So what about this quarter? Well, I recently had a mini-preview into Apple's earnings. My formal Apple earnings preview and predictions article will come in the next week or two. But here are some things to remember. It isn't a holiday quarter, and it is a regular, 13 week quarter (the blowout quarter was 14 weeks long). Analysts are currently expecting 46% year over year revenue growth and more than a 50% jump in earnings per share. Apple could easily blowout again. The new iPad has sold a few million units already, so if they got a fair amount of iPad sales during the rest of the quarter, that number will be fine. Apple also released the iPhone 4S in Mainland China during this quarter, so don't expect much of a letdown over last quarter's huge sales number there.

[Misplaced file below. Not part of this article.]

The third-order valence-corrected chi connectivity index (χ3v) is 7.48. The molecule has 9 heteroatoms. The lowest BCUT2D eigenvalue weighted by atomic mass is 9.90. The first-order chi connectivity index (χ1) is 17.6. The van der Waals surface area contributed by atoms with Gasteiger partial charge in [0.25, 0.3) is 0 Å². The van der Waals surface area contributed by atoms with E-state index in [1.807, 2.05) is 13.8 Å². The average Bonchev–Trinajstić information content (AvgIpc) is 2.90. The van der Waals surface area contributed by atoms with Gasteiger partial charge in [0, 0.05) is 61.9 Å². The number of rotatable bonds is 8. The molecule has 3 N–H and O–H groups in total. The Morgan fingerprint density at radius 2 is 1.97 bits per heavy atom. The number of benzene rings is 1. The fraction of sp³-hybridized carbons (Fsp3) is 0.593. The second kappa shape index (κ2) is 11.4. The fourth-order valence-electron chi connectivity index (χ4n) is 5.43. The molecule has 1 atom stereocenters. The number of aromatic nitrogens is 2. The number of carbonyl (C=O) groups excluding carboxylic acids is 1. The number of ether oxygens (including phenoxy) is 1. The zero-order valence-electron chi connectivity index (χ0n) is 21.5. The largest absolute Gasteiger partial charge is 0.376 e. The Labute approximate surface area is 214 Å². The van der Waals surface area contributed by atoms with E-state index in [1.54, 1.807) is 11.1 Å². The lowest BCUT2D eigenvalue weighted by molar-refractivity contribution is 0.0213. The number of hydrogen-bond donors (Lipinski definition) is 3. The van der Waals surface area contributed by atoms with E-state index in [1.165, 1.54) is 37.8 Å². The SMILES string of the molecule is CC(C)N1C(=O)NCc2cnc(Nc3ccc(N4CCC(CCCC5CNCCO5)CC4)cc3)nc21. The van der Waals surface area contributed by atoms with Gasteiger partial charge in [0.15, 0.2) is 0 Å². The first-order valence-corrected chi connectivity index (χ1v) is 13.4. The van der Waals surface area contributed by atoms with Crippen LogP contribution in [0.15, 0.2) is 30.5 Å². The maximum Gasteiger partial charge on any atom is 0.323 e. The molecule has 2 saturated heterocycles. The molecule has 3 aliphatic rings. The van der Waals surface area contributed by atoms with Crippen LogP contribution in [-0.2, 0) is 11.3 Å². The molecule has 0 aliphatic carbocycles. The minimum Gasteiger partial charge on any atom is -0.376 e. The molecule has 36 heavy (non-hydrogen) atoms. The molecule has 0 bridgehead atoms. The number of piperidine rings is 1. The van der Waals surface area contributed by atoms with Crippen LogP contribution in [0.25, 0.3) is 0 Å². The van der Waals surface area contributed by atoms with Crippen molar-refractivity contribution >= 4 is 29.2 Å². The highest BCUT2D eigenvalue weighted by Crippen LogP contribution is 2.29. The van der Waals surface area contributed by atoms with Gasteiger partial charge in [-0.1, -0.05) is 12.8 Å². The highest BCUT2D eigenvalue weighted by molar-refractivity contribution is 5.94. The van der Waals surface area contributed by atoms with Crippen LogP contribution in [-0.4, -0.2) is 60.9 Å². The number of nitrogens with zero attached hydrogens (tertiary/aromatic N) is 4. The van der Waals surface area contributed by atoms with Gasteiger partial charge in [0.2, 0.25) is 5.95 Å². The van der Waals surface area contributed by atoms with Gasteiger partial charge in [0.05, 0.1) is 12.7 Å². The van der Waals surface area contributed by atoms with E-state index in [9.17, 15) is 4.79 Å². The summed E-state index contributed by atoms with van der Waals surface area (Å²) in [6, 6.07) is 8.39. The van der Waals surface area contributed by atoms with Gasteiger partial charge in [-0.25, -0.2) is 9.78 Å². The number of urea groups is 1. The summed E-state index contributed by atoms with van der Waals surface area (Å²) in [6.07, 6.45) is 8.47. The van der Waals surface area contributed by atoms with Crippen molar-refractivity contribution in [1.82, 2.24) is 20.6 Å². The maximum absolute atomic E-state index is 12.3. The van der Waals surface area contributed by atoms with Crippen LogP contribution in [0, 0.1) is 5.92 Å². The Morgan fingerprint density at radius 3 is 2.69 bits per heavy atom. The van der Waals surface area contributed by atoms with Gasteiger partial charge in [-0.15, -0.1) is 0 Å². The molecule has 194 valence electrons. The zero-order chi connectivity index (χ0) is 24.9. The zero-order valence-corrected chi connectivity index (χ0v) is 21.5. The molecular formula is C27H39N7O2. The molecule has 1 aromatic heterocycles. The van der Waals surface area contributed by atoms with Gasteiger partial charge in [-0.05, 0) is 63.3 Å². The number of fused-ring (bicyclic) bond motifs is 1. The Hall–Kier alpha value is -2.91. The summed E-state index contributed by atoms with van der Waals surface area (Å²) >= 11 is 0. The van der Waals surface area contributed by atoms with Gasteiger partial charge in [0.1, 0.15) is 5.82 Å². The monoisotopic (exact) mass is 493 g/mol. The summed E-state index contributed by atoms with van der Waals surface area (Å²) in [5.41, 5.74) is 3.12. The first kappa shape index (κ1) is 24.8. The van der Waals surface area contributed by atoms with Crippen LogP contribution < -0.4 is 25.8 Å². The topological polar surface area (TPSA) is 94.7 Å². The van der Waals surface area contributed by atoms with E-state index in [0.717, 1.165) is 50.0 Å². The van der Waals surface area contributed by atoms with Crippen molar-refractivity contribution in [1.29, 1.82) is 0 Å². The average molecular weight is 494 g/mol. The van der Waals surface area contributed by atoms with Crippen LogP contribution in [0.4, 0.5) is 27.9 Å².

Apple is certainly capable of crushing estimates, but that doesn't necessarily mean we could see another huge rally afterwards. In terms of the stock, I would favor longs if the name is in the $550 to $600 range into earnings, I would (personally) be neutral in the $600 to $650 range, and I would be a bit cautious above the $650 mark, especially if we are up to $675 or even $700 into earnings. Remember, just because an earnings report is good doesn't mean the stock has to go up.

Now, for Apple, I'll give you some options advice. I'm going to avoid talking about the weekly options at the moment; I'll cover those right before earnings. But let's look where we are now. Since Apple is releasing earnings on the 24th, you have to go to the May options if you are trading monthly options. Currently, with the stock at $633 plus, the $630 calls cost you more than $33. That would mean you would need the stock to rise $30 just to break even. It could do that. But try to avoid higher priced calls.